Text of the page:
Thread overview
BitArray shift left/right confusion.
Dec 27
Biotronic
December 27
I suppose the following is not a bug, but confusing it is:

```
void main()
{
    import std.stdio;
    import std.bitmanip;
    BitArray ba = [1, 1, 1, 1, 1, 1, 1, 1];
    writeln(ba);	// [1, 1, 1, 1, 1, 1, 1, 1]
    ba >>= 4;		// right shift
    writeln(ba);	// [1, 1, 1, 1, 0, 0, 0, 0] bits shifted left
}```

I suppose this is because the array is printed left-to-right, whereas the bits in a byte are typically ordered right-to-left. I suppose I should interpret the bits in the array to increase in significance with increasing index (little endian) and that right-shift means a shift towards less significance (which is to the right in big endian).

The documentation of <<= and >>= [1] however just talks about left and right, without defining left and right or clarifying that the directions are reversed from how the array is printed.

Is there something I have missed?

[1] https://dlang.org/phobos/std_bitmanip.html#.BitArray.opOpAssign.2
December 27
On Wednesday, 27 December 2017 at 18:08:19 UTC, Bastiaan Veelo wrote:
> I suppose the following is not a bug, but confusing it is:
>
> ```
> void main()
> {
>     import std.stdio;
>     import std.bitmanip;
>     BitArray ba = [1, 1, 1, 1, 1, 1, 1, 1];
>     writeln(ba);	// [1, 1, 1, 1, 1, 1, 1, 1]
>     ba >>= 4;		// right shift
>     writeln(ba);	// [1, 1, 1, 1, 0, 0, 0, 0] bits shifted left
> }```
>
> I suppose this is because the array is printed left-to-right, whereas the bits in a byte are typically ordered right-to-left. I suppose I should interpret the bits in the array to increase in significance with increasing index (little endian) and that right-shift means a shift towards less significance (which is to the right in big endian).
>
> The documentation of <<= and >>= [1] however just talks about left and right, without defining left and right or clarifying that the directions are reversed from how the array is printed.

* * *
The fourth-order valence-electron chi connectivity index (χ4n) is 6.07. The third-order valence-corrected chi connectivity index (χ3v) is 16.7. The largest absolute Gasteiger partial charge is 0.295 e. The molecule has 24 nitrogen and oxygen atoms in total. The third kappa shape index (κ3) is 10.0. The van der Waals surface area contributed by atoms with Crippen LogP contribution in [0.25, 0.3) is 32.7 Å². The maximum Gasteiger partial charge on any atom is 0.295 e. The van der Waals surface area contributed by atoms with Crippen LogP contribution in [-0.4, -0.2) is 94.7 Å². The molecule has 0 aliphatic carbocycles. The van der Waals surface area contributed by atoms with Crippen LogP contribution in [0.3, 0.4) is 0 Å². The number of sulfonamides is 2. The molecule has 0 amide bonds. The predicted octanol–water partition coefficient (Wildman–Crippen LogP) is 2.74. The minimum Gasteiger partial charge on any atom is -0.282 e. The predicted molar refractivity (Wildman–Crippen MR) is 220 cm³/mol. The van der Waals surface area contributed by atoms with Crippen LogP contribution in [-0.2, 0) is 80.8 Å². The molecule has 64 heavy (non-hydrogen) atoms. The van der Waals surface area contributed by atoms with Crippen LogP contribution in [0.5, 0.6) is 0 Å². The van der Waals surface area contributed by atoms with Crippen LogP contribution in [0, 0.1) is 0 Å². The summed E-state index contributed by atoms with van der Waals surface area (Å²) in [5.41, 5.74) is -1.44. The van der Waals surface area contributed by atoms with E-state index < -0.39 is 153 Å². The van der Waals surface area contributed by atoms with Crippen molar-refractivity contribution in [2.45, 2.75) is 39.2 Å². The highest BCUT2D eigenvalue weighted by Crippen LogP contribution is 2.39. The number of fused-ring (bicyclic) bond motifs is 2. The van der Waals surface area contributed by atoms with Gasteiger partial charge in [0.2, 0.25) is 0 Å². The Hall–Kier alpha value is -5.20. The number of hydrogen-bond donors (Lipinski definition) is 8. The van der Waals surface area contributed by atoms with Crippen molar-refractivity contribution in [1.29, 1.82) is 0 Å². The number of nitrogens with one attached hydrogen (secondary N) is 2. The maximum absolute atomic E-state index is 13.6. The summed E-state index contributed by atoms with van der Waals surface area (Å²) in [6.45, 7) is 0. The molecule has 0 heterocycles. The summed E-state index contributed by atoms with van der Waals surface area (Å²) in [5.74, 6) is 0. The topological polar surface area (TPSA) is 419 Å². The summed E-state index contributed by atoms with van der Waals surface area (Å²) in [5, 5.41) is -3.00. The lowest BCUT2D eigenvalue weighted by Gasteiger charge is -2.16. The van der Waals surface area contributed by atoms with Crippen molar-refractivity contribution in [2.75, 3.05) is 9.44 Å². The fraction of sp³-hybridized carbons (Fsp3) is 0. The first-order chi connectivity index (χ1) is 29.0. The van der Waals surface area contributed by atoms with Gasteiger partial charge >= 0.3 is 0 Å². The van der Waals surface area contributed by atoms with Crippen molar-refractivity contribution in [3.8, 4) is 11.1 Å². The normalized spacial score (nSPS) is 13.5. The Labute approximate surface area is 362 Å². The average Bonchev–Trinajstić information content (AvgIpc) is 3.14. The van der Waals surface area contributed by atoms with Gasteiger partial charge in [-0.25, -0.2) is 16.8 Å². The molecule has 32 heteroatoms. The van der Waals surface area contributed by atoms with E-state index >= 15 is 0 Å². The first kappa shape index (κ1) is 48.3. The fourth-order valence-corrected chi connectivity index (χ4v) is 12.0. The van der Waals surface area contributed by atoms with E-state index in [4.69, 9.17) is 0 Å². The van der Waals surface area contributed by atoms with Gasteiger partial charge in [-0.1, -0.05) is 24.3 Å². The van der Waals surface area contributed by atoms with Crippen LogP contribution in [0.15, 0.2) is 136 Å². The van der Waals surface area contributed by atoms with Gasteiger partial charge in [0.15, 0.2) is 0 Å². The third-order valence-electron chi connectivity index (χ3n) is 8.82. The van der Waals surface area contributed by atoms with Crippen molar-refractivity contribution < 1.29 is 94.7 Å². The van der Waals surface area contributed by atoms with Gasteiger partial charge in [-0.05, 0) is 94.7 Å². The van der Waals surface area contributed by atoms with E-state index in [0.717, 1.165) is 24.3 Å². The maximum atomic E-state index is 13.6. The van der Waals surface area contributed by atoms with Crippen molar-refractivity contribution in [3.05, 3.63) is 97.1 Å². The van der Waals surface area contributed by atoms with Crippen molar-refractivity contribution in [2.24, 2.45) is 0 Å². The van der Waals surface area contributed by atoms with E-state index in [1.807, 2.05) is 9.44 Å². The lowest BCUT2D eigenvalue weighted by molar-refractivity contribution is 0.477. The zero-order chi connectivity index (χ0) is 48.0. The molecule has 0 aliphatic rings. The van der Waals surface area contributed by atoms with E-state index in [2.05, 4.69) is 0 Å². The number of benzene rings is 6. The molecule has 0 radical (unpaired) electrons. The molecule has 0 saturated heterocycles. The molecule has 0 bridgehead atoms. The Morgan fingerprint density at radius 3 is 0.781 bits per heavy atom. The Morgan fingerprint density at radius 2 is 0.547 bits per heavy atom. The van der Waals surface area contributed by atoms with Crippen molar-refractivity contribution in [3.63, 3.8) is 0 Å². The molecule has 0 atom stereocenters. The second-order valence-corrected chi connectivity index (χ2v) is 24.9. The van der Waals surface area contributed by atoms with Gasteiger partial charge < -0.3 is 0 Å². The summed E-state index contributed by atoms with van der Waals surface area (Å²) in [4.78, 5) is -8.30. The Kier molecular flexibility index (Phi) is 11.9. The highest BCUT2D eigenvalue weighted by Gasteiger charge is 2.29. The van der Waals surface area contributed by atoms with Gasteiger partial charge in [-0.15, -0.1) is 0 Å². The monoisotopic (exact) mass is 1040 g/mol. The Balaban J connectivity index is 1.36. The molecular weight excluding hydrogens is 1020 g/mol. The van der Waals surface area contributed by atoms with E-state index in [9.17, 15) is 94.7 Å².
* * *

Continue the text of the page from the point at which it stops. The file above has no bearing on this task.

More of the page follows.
>
> Is there something I have missed?
>
> [1] https://dlang.org/phobos/std_bitmanip.html#.BitArray.opOpAssign.2

BitArray is apparently a mess. As you've pointed out it prints the bits in the wrong order. I won't mince words here, since D has binary literals on the form 0b10011110. Put that in a BitArray and print it with the format string "0b%b", and you'll get 0b01111001. While it may have been intentional, it's bug prone and confusing, and so definitely a bug.

It also fucks up royally when it has an exact multiple of 32 bits in its buffer, overwriting the last word with 0s when you try and shift it in any way.

It also doesn't remove set bits outside of its covered area when cast to size_t[]. That is, if I do cast(size_t[])(BitArray([1,1,1,1,1,1,1,1]) << 4), the result will be something like [4080], which corresponds to [0b0000_1111_1111_0000].

Lastly (and this is pointed out explicitly in the documentation, but still smells if you ask me), it will overwrite bits in the words it covers, even if it does not cover those exact bits.

The first two are definitely bugs. The last two are results of the intended use case for BitArray, I believe. The documentation doesn't explicitly point this out, but it seems BitArray is intended to give a bit-by-bit view of an area of memory that is actually some other type. Something like this:

struct S {
   int n;
   float f;
}

void foo(ref S s) {
    import std.bitmanip;
    auto a = BitArray((&s)[0..1], S.sizeof);
    a[7] = true; // Actually sets the corresponding bit in s.
}

--
  Biotronic
December 28
On Wednesday, 27 December 2017 at 20:45:49 UTC, Biotronic wrote:
> BitArray is apparently a mess.
Thanks for your confirmation, digging and reporting issues
https://issues.dlang.org/show_bug.cgi?id=18133 and
https://issues.dlang.org/show_bug.cgi?id=18134

(Turns out we both live in the same country).